Additive Manufacturing (AM) and Direct Write (DW) Technologies have the potential to alter the way we think about aerospace subcomponents with respect to: design, functionality, fabrication, and performance. New design methodologies are required to be developed in conjuncture with the fabrication processes in order to take full advantage of these new manufacturing techniques. Aerospace environments are extreme and any component needs to be able to function under all conditions, which requires extensive testing for performance and reliability. Possible uses of DW technologies may be used in aerospace by distributed electronics, replacing conventional components, and putting electronics in places not previously possible. Extensive testing of AM & DW components is needed not only for mechanical survivability but electrical performance is require for DW as well. A discussion of what Boeing sees as some potential AM & DW applications, necessary advancements in AM & DW processes, and necessary testing needed to use these technologies in aerospace will be discussed.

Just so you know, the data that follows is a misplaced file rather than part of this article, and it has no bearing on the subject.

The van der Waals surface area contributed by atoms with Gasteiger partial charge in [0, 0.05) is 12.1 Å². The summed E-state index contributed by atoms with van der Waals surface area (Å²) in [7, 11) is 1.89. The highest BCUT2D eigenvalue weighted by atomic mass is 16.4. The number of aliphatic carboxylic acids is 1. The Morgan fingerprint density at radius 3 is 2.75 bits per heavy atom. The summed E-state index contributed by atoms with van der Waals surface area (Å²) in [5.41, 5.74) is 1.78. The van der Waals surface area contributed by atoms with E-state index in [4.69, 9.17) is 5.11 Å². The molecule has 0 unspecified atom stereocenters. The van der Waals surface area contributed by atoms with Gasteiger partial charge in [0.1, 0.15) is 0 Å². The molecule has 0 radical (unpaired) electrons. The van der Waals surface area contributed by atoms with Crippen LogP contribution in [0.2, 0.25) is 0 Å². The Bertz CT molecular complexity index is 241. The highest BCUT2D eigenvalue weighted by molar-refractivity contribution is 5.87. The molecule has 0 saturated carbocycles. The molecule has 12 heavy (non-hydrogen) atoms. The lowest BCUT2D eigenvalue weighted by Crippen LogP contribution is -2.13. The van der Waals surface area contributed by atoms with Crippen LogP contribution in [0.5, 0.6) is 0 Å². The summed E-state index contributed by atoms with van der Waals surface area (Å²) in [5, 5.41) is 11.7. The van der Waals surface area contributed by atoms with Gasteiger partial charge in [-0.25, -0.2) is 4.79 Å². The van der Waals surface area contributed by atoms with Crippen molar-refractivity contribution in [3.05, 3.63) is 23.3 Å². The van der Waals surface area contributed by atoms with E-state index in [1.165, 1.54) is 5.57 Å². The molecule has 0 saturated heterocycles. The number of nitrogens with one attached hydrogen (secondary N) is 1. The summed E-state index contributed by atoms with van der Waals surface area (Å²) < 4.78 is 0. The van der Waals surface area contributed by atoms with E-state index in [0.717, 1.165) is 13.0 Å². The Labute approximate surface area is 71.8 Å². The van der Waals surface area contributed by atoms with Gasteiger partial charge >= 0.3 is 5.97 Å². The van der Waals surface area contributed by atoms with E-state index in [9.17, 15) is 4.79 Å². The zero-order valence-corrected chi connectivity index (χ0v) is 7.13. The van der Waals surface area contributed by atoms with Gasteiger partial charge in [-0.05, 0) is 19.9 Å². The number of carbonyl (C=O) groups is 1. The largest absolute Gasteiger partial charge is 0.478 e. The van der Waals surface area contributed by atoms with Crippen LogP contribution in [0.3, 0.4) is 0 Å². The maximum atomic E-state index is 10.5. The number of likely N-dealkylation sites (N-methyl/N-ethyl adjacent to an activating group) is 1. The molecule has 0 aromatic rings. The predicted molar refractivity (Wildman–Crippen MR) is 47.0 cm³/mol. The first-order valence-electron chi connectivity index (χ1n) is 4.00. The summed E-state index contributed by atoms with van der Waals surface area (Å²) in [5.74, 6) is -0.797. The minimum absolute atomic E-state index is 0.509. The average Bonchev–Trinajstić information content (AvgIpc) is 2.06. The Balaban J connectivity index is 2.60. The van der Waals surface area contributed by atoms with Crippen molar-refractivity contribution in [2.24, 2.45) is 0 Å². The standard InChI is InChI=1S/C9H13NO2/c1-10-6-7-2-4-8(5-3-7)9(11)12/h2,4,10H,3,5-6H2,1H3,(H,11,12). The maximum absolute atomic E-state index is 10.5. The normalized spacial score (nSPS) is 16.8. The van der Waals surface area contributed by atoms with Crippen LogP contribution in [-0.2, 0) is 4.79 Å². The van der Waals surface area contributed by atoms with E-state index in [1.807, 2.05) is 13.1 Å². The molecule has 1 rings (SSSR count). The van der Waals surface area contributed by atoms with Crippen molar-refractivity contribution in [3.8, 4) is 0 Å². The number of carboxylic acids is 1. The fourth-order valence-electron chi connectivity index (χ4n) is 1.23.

Moderator:

Prof. Dr.-Ing. Franz-Josef Villmer, Professor of Product Development, Innovation Management and Rapid Technologies , Ostwestfalen-Lippe University of Applied Sciences

Speaker:

Allen Wilson, Materials & Processes engineer, Boeing

Sessions are held in English.
Room: Room 1

Track 3

The Humanitarian Potential of 3D Printing

The Uplift Prize aims to reduce poverty for millions of people by accelerating the diffusion of high scalable technologies such as 3D printing through innovation prizes. Each innovation prize is constructed to have a very high impact per dollar and zero overhead costs. For more, visit kprize.wordpress.com.
Moderator:

Christian-Friedrich Lindemann, Research Assistant, Paderborn University – DMRC

Speaker:

Kartik Gada, Creator, Uplift Prize

11.50 am

Session Change

12.00 pm
Sessions are held in English.
Room: Convention Hall I – Section D

Track 1

Additive Manufacturing for a Finished Part Quality